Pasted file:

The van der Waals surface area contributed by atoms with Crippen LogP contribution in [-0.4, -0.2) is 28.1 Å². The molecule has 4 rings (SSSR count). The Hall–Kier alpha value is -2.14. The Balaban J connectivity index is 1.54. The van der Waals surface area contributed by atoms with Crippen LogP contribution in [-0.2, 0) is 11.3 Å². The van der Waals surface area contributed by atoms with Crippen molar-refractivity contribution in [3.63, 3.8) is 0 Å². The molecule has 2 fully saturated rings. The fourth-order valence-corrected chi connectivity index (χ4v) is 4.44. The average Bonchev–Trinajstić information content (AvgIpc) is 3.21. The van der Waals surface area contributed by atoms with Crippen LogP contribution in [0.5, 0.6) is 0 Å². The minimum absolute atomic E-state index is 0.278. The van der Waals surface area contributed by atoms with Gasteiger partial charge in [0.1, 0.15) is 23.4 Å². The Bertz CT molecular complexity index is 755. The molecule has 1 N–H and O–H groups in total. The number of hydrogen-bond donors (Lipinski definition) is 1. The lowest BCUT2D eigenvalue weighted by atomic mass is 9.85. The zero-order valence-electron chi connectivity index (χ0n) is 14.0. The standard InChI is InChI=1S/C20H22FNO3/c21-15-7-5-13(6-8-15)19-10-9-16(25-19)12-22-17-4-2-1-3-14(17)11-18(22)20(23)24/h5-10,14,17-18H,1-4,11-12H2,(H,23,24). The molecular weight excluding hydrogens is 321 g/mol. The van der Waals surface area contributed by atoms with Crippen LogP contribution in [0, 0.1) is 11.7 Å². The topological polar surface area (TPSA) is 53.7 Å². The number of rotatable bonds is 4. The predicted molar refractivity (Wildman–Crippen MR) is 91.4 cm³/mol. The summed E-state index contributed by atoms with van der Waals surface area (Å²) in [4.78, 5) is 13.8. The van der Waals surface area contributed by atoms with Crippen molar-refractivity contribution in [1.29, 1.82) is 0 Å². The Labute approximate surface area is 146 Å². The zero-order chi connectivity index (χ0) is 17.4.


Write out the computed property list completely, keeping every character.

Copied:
The van der Waals surface area contributed by atoms with Crippen LogP contribution in [-0.4, -0.2) is 28.1 Å². The molecule has 4 rings (SSSR count). The Hall–Kier alpha value is -2.14. The Balaban J connectivity index is 1.54. The van der Waals surface area contributed by atoms with Crippen LogP contribution in [-0.2, 0) is 11.3 Å². The van der Waals surface area contributed by atoms with Crippen molar-refractivity contribution in [3.63, 3.8) is 0 Å². The molecule has 2 fully saturated rings. The fourth-order valence-corrected chi connectivity index (χ4v) is 4.44. The average Bonchev–Trinajstić information content (AvgIpc) is 3.21. The van der Waals surface area contributed by atoms with Crippen LogP contribution in [0.5, 0.6) is 0 Å². The minimum absolute atomic E-state index is 0.278. The van der Waals surface area contributed by atoms with Gasteiger partial charge in [0.1, 0.15) is 23.4 Å². The Bertz CT molecular complexity index is 755. The molecule has 1 N–H and O–H groups in total. The number of hydrogen-bond donors (Lipinski definition) is 1. The lowest BCUT2D eigenvalue weighted by atomic mass is 9.85. The zero-order valence-electron chi connectivity index (χ0n) is 14.0. The standard InChI is InChI=1S/C20H22FNO3/c21-15-7-5-13(6-8-15)19-10-9-16(25-19)12-22-17-4-2-1-3-14(17)11-18(22)20(23)24/h5-10,14,17-18H,1-4,11-12H2,(H,23,24). The molecular weight excluding hydrogens is 321 g/mol. The van der Waals surface area contributed by atoms with Crippen LogP contribution in [0, 0.1) is 11.7 Å². The topological polar surface area (TPSA) is 53.7 Å². The number of rotatable bonds is 4. The predicted molar refractivity (Wildman–Crippen MR) is 91.4 cm³/mol. The summed E-state index contributed by atoms with van der Waals surface area (Å²) in [4.78, 5) is 13.8. The van der Waals surface area contributed by atoms with Crippen molar-refractivity contribution in [1.29, 1.82) is 0 Å². The Labute approximate surface area is 146 Å². The zero-order chi connectivity index (χ0) is 17.4.